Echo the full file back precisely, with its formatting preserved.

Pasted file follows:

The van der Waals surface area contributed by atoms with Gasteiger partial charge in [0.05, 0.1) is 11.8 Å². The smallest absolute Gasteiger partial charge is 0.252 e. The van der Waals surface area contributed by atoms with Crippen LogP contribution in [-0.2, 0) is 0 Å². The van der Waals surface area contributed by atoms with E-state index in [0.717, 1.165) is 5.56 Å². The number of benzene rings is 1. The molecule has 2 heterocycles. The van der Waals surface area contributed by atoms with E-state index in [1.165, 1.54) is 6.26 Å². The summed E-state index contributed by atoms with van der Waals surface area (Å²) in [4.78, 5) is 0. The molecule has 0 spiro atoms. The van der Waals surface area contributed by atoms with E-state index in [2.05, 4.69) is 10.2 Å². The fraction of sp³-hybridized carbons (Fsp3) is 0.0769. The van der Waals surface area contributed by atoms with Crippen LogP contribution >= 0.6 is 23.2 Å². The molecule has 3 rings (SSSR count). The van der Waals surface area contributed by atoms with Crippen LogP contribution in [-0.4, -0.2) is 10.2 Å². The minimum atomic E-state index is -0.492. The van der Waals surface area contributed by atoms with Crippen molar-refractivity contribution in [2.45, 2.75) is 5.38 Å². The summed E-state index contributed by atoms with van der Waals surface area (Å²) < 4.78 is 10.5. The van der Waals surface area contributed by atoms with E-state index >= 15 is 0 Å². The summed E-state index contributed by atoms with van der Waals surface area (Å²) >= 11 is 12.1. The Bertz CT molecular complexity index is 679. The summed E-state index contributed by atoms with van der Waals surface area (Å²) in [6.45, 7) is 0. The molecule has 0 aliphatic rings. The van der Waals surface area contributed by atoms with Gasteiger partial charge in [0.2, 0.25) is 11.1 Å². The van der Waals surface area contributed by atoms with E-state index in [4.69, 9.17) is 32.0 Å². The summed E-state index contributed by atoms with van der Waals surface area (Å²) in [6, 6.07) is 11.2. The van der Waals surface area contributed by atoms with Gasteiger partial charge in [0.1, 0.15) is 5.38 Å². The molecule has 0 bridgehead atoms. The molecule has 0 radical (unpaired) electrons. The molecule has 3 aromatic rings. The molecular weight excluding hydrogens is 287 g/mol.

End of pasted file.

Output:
The van der Waals surface area contributed by atoms with Gasteiger partial charge in [0.05, 0.1) is 11.8 Å². The smallest absolute Gasteiger partial charge is 0.252 e. The van der Waals surface area contributed by atoms with Crippen LogP contribution in [-0.2, 0) is 0 Å². The van der Waals surface area contributed by atoms with E-state index in [0.717, 1.165) is 5.56 Å². The number of benzene rings is 1. The molecule has 2 heterocycles. The van der Waals surface area contributed by atoms with E-state index in [1.165, 1.54) is 6.26 Å². The summed E-state index contributed by atoms with van der Waals surface area (Å²) in [4.78, 5) is 0. The molecule has 0 spiro atoms. The van der Waals surface area contributed by atoms with E-state index in [2.05, 4.69) is 10.2 Å². The fraction of sp³-hybridized carbons (Fsp3) is 0.0769. The van der Waals surface area contributed by atoms with Crippen LogP contribution >= 0.6 is 23.2 Å². The molecule has 3 rings (SSSR count). The van der Waals surface area contributed by atoms with Crippen LogP contribution in [-0.4, -0.2) is 10.2 Å². The minimum atomic E-state index is -0.492. The van der Waals surface area contributed by atoms with Crippen molar-refractivity contribution in [2.45, 2.75) is 5.38 Å². The summed E-state index contributed by atoms with van der Waals surface area (Å²) < 4.78 is 10.5. The van der Waals surface area contributed by atoms with E-state index >= 15 is 0 Å². The summed E-state index contributed by atoms with van der Waals surface area (Å²) >= 11 is 12.1. The Bertz CT molecular complexity index is 679. The summed E-state index contributed by atoms with van der Waals surface area (Å²) in [6.45, 7) is 0. The molecule has 0 aliphatic rings. The van der Waals surface area contributed by atoms with Gasteiger partial charge in [0.2, 0.25) is 11.1 Å². The van der Waals surface area contributed by atoms with E-state index in [4.69, 9.17) is 32.0 Å². The summed E-state index contributed by atoms with van der Waals surface area (Å²) in [6, 6.07) is 11.2. The van der Waals surface area contributed by atoms with Gasteiger partial charge in [0.1, 0.15) is 5.38 Å². The molecule has 0 bridgehead atoms. The molecule has 0 radical (unpaired) electrons. The molecule has 3 aromatic rings. The molecular weight excluding hydrogens is 287 g/mol.